What does subsidiary governance look like on the ground? LyondellBasell Industries is a multinational chemical company incorporated in the Netherlands and with operations in the US and UK. In late 2018, it acquired A. Schulman, Inc., a global supplier of plastic compounds, composites and powders, and since then has been working on integrating Schulman into the group. In this case study, we reflect upon the key risk factors involved during integration, and examine how due diligence is performed on new acquisitions.


Chris Butler, Client Service Leader, Citco Global Subsidiary Governance Services 

Liz Campbell, Corporate Governance Specialist, LyondellBasell Industries 


Subsidiaries and crisis management

Managing a large group of entities is a complex business, and it’s not a matter of ‘if’ a subsidiary-related crisis will occur but ‘when’. In this session we explore how to develop a crisis response plan, manage PR and communications, and respond in a timely and effective matter. We consider the benefits of rehearsing crisis scenarios at board level and discuss how to manage the aftermath of a crisis, rebuild trust and embed lessons learnt across the company.

16.15 Closing remarks from Chair
16.20 Conference close

*This is a draft programme and may be subject to change


Chloe Cranston, Business and Human Rights Manager, Anti-Slavery International 

Chris Butler, Client Service Leader, Citco Global Subsidiary Governance Services 

Ellie Klonarides, Deputy Company Secretary, Anglo American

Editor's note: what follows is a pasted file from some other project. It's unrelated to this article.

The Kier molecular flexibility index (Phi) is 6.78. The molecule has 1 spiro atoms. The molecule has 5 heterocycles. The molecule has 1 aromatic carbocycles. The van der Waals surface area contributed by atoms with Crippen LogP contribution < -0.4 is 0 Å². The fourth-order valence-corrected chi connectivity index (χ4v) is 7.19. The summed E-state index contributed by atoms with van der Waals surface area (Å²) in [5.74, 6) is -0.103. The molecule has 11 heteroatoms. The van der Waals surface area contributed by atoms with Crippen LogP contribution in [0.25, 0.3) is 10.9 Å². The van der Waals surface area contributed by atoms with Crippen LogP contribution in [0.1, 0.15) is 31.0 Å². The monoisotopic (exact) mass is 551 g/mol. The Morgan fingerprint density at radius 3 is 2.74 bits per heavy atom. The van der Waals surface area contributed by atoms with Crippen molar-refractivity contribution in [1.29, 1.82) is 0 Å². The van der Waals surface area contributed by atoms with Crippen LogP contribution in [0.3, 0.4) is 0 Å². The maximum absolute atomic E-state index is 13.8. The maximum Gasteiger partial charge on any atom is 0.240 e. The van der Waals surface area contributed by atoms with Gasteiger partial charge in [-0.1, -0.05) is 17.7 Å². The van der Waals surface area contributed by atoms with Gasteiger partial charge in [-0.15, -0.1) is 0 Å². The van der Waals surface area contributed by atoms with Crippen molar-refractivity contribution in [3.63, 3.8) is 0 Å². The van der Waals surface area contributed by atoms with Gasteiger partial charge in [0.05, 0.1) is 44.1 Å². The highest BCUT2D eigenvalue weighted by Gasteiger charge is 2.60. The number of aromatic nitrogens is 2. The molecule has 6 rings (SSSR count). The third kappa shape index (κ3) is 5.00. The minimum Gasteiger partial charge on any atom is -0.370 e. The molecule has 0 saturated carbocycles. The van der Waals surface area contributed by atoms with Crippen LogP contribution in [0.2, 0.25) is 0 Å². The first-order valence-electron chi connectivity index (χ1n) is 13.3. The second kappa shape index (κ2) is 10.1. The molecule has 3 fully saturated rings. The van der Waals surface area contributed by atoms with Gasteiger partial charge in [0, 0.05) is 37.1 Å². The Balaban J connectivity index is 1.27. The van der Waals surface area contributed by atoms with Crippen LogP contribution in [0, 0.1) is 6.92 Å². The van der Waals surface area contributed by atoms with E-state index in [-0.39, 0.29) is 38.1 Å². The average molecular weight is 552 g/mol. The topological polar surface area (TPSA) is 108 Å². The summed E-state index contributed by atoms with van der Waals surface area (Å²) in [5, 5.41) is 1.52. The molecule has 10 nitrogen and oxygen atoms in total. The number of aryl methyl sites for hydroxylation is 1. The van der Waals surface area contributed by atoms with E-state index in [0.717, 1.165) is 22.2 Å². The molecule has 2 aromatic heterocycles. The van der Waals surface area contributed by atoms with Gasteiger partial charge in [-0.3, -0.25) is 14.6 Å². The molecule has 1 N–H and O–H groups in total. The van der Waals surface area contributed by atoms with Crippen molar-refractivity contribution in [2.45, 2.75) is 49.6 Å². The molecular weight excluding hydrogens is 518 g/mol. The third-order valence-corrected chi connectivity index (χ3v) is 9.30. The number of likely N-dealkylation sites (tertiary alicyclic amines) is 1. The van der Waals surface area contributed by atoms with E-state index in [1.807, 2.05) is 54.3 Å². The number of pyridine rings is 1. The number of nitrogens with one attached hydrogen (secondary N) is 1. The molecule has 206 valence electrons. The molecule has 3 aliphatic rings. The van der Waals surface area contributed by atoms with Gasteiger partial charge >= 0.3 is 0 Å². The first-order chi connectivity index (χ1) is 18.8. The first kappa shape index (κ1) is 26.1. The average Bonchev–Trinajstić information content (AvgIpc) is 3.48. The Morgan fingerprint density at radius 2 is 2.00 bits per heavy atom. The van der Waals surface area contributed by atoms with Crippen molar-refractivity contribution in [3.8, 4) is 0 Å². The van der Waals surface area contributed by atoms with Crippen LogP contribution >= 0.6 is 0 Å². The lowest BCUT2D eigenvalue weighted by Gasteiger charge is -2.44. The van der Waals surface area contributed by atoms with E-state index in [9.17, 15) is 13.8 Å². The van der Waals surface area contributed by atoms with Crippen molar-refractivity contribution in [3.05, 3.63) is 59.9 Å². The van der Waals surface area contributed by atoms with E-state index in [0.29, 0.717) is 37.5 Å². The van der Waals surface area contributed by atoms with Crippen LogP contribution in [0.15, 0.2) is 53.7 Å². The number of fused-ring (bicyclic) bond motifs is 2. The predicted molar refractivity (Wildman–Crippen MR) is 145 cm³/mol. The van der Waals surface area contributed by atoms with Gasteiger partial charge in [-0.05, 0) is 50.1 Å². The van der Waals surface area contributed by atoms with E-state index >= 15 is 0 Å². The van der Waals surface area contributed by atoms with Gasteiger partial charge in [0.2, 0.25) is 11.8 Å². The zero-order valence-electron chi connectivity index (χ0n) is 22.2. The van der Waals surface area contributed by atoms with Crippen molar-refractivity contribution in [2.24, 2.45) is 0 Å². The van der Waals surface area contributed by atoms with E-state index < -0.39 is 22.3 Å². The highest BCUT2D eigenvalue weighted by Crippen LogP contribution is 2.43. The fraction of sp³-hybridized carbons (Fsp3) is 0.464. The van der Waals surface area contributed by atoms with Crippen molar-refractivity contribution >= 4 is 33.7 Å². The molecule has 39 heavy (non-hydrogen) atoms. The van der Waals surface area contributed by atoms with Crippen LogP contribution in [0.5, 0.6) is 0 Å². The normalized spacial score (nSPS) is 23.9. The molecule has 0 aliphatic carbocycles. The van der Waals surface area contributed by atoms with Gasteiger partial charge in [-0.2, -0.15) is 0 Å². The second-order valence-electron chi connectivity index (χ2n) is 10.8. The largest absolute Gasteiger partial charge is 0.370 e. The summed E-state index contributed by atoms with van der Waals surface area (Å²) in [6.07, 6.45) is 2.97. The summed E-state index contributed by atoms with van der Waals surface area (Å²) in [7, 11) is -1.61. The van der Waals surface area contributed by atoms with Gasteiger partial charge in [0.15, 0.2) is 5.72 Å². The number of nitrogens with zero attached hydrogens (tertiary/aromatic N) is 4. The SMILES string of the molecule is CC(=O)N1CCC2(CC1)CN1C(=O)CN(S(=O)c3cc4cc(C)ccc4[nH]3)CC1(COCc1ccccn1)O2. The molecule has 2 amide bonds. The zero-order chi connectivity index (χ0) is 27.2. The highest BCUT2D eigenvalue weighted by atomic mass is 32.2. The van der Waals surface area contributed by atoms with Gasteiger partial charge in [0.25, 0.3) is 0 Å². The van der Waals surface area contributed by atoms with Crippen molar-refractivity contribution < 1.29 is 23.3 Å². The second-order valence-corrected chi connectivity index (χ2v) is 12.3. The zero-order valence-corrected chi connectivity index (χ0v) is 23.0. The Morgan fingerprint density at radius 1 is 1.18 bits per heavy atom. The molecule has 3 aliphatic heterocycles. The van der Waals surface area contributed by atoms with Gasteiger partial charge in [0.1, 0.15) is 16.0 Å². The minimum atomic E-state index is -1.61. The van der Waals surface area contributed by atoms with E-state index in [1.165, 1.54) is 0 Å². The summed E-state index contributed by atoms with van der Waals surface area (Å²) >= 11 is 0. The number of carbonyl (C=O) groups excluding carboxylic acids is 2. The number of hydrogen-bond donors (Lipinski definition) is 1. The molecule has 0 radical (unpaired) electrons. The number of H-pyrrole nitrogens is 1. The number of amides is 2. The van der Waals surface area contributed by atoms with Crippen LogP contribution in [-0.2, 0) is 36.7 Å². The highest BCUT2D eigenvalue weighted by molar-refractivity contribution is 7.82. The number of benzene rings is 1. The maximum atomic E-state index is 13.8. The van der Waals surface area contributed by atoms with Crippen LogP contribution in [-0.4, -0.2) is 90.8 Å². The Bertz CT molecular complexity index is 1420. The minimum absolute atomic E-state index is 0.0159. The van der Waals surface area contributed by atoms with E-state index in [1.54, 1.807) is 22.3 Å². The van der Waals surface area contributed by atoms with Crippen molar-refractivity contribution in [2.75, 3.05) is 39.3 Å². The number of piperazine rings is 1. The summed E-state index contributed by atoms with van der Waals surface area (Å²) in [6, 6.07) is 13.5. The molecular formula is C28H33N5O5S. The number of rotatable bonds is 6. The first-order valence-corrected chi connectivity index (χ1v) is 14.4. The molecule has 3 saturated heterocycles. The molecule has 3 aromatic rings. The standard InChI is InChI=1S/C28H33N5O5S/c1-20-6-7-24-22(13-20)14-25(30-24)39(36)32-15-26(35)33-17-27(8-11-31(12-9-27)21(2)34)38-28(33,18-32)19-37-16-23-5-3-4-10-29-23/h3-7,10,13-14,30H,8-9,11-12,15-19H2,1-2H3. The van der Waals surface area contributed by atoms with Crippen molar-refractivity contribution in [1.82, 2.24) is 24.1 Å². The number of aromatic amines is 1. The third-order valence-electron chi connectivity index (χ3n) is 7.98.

Liz Campbell, Corporate Governance Specialist, LyondellBasell Industries 

Lynton Boardman, Group General Counsel/Company Secretary, TT electronics plc 

Peter Swabey, Policy and Research Director, The Chartered Governance Institute

Philippa Foster Back CBE FCIS, Director, Institute of Business Ethics


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Citco Global Subsidiary Governances Services (‘Citco GSGS’) is a global service platform that ensures multinational companies and investment funds meet their complex entity governance obligations at competitive fees. Citco GSGS provides a single point of contact and delivery for corporate secretarial and other governance services worldwide. Citco GSGS calendars and proactively completes annual statutory filings and performs ad-hoc services ranging from director appointments to incorporations. Pioneer in the field of corporate governance Citco GSGS is a trusted strategic partner of leading corporate legal departments.

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Independent Audit are leading specialists in governance, risk and assurance. We help clients understand and improve the effectiveness of their governance, including review of the board and its committees, internal and external audit, and risk governance.

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Vistra Corporate Law offers corporate and commercial legal support to meet your exact requirements - from Corporate Law, Commercial Law, Employment Law, Legal Compliance, Specialist Corporate Governance and Director Training.